- μ a - - 1 8 β a - 3 = 1 4 f a - s i n η - ,       - σ a - + 3 4 α a - 3 - δ a - W ' T = 1 2 f a - c o s η - ,

where a- and η- denote the steady amplitude and phase.

4. Stability

Different definitions of stochastic stability have been reported: the almost certain stability and the moment stability. Subsequently, we discuss the almost certain stability of the trivial solution a-=0 by the linearizing Eq. (20) at (0, 0):

(22)
d a d T 1 = μ a - 1 4 f a s i n η ,       a d η d T 1 = - σ a - 1 2 f c o s η - δ a W ' T 1 .

Let v=lna, Eq. (22) can be written as the following Ito equations:

(23)
d v = - μ - f 4 s i n η d T 1 ,       d η = - σ - f 2 c o s η d T 1 - δ W ' T 1 .

The largest Lyapunov exponent λmax of the corresponding solution is given by [11]:

(24)
λ m a x = l i m T 1 1 T 1 l n a ( T 1 ) a ( T 0 ) = l i m T 1 1 T 1 0 T 1 - μ - f 4 s i n η d T 1 = - μ - f 4 E s i n η .

The almost certain stability of the trivial solution can be determined by the largest Lyapunov exponent λmax, when λmax<0 the trivial solution is almost certainly stable. Otherwise the trivial one is almost certainly unstable. In the deterministic case when f= 0, as known that the Lyapunov exponent of system Eq. (10) is λmax=-μ. Such that the trivial solution of Eq. (10) is stable if and only if μ>0. When μ=0.3, δ= 0.1, the variation of λmax with σ and f are illustrated in Fig. 2(a), and the corresponding level lines are observed in Fig. 2(b). From Fig. 2(a) and (b), it can be seen that λmax is a decreasing function of parameter σ. On the other hand λmax is an increasing function of parameter f. If the exciting frequency is located near the parametrical resonance frequency Ω2: the Lyapunov exponent rises up. In short, trivial solution stability of Eq. (10) is as same as the linear system. Hence there remains a demand that the nontrivial solutions steady state response caused by the nonlinearity should be studied.

Fig. 2. a) The Lyapunov exponent, b) the corresponding level lines

 a) The Lyapunov exponent, b) the corresponding level lines

a)

 a) The Lyapunov exponent, b) the corresponding level lines

b)

The Floquet theory is applied to investigate the stability of the nontrivial steady state response a-0 by linearization [12].

Assuming a=a-+Δaη=η-+Δη, where Δa,Δη are the small perturbation terms, substituting the above equations into Eq. (11) and ignoring the high order terms, the linearization is expressed as:

(25)
d Δ a d T 1 = μ Δ a - 3 8 β a - 2 Δ a - 1 4 f s i n η - Δ a - 1 4 f c o s η - Δ η ,
d Δ η d T 1 = 3 2 α a - - δ W ' t Δ a + 1 2 f s i n η - Δ η .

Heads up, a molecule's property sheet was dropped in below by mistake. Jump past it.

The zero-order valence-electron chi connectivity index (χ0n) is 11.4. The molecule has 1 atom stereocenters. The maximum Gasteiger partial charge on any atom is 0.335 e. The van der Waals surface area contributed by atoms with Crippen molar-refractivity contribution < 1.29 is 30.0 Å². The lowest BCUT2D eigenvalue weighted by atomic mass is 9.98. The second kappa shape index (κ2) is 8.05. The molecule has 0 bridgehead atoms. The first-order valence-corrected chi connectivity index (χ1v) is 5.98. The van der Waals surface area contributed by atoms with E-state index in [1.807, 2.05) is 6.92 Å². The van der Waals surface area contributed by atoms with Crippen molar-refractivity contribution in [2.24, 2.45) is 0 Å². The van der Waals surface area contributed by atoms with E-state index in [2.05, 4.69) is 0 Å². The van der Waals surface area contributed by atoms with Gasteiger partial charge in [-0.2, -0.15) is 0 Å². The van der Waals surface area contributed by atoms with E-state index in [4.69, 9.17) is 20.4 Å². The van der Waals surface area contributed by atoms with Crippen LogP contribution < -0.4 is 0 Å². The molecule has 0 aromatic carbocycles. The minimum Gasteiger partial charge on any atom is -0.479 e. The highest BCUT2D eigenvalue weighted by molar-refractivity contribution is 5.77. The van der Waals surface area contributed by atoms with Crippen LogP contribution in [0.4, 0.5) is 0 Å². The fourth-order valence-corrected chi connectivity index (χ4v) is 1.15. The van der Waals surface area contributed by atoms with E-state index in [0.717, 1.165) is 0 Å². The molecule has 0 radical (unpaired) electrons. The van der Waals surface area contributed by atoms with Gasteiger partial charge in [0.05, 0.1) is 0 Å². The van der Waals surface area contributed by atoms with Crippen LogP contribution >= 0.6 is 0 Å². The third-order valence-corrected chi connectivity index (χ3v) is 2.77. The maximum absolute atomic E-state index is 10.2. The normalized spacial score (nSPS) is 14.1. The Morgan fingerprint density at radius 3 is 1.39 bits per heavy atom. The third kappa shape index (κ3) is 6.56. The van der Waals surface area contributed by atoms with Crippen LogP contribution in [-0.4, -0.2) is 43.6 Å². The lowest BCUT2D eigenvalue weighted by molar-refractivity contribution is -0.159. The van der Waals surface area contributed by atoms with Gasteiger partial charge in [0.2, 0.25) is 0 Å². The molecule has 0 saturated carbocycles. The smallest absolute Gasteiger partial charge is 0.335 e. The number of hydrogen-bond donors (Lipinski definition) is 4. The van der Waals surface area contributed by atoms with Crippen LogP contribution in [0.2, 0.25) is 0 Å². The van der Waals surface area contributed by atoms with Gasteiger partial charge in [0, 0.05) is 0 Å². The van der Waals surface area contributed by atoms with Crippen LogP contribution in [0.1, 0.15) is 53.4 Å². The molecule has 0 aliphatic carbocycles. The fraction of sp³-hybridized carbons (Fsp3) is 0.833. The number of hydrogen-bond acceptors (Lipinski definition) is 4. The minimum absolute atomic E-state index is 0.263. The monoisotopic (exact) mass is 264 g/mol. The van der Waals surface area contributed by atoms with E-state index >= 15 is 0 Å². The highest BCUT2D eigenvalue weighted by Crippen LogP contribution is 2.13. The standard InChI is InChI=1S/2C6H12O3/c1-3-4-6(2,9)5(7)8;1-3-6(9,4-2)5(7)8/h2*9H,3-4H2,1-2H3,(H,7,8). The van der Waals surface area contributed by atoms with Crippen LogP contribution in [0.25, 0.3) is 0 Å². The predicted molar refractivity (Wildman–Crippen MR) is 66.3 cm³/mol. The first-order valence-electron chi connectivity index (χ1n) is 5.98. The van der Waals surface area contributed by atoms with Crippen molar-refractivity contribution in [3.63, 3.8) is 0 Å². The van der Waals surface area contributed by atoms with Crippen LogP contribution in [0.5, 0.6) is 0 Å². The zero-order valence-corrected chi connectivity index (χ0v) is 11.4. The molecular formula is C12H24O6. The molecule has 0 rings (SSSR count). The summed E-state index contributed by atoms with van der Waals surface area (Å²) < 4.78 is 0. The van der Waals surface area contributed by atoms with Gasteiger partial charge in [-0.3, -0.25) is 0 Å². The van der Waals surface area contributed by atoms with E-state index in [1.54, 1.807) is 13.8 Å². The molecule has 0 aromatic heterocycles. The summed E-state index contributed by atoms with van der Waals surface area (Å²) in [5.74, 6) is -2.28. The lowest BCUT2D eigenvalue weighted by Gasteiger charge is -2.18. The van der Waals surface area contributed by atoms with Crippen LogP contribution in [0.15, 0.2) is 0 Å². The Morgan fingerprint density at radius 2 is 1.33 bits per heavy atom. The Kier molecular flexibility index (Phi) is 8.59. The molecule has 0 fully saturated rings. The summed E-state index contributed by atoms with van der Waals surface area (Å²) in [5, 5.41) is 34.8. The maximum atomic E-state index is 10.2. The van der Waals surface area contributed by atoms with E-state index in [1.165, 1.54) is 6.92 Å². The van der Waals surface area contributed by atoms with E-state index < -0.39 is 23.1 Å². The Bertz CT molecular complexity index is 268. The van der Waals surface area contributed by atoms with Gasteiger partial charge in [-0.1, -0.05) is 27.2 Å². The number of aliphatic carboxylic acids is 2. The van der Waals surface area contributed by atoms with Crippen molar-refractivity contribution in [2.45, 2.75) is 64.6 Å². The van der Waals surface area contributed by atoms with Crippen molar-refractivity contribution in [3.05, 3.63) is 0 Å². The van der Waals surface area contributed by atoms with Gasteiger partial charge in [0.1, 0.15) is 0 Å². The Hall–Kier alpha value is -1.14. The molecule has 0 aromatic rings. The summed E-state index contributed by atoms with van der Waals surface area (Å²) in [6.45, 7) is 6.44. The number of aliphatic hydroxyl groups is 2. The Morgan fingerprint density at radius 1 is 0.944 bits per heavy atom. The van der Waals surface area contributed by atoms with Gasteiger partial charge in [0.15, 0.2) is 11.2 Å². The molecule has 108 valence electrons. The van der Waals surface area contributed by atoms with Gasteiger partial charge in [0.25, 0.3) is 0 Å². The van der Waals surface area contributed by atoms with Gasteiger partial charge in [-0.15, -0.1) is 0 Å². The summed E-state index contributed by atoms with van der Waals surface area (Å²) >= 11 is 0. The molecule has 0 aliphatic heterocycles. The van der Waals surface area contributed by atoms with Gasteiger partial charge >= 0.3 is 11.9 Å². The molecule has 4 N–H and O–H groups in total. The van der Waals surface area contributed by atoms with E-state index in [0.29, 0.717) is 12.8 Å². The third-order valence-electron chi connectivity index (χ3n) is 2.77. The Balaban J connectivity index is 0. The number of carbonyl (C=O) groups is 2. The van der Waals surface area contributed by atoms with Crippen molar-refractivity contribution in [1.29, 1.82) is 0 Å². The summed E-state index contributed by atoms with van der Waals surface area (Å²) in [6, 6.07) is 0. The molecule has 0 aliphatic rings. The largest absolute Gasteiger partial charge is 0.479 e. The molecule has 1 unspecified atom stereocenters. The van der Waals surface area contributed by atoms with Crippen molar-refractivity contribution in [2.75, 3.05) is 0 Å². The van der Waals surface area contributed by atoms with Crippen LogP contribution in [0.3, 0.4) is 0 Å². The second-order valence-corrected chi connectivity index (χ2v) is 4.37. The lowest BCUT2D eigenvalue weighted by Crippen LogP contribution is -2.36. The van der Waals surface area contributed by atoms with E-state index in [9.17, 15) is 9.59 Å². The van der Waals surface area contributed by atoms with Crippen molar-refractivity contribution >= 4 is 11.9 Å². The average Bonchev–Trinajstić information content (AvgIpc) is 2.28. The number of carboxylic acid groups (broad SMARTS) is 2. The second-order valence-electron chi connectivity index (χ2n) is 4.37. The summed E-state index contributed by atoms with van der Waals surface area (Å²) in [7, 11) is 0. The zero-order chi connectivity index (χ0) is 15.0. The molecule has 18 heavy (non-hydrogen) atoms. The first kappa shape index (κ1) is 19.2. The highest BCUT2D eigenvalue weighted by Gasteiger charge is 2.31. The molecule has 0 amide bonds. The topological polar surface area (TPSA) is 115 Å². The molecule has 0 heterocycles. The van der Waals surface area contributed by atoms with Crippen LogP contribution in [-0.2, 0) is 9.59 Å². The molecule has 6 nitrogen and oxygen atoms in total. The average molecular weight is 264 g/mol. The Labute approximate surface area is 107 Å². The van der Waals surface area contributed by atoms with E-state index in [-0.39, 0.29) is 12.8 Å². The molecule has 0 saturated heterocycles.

Substituting Eq. (21) into Eq. (25) yields the Ito type stochastic equation:

(26)
d Δ a = - 1 4 β a - 2 Δ a + 1 2 σ a - - 3 8 α a - 3 Δ η d T 1 ,
d Δ η = 3 α 2 a - Δ a + 2 μ - 1 4 β a - 2 Δ η d T 1 - δ d W t ,

where dW(t) is the standard unit Gauss white noise.

It is significant to explore the stable conditions for the steady state solutions. The moment method is an effective tool [12] to estimate the steady state solutions statistically. Firstly, we take expectations on both sides of Eq. (27), considering the expectation of the Gauss white noise dW(t) equals to zero, one obtains:

d E [ Δ a ] d T 1 = d E [ Δ η ] d T 1 = 0 ,

which yields:

(27)
[ - 1 4 β a - 2 E [ Δ a ] + 1 2 σ a - - 3 8 α a - 3 E [ Δ η ] = 0 ,
3 α 2 a - E [ Δ a ] + ( 2 μ - 1 4 β a - 2 ) E [ Δ η ] = 0 .

The Jacoby matrix is a frequently applied approach to judge the stability of the moment, which is expressed as follows:

(28)
d e t - 1 4 β a - 2 - λ 1 2 σ a - - 3 8 α a - 3 3 α 2 a - - ( 2 μ + 1 4 β a - 2 ) - λ = 0 .

The characteristic equation is in the form:

(29)
λ 2 - P λ + Q = 0 ,

where:

(30)
P = - 2 μ - 1 2 β a - 2 Q = 9 α 2 + β 2 16 a - 4 - μ β 2 + 3 4 α σ a - 2 .

The roots of the Eq. (29) are:

(31)
λ 1,2 = P ± P 2 - 4 Q 2 .

Obviously, the stable condition of the system Eq. (11) without noise is P<0,Q>0 (condition 1), which demonstrates that the solution is realizable by numerical simulation. And the condition for existing complex roots is P2-4Q<0 (condition 2), which means there exists periodical vibration. We can observe the bifurcation from Fig. 3.

Then we consider the second order moment of the steady state solutions since the first two order moments are of the most importance. Similarly, one has:

(32)
d E [ Δ a 2 ] d T 1 = d E [ Δ η 2 ] d T 1 = d E [ Δ a Δ η ] d T 1 = 0 .

Applying the Ito’s rule of stochastic differentiation [13], one obtains:

(33)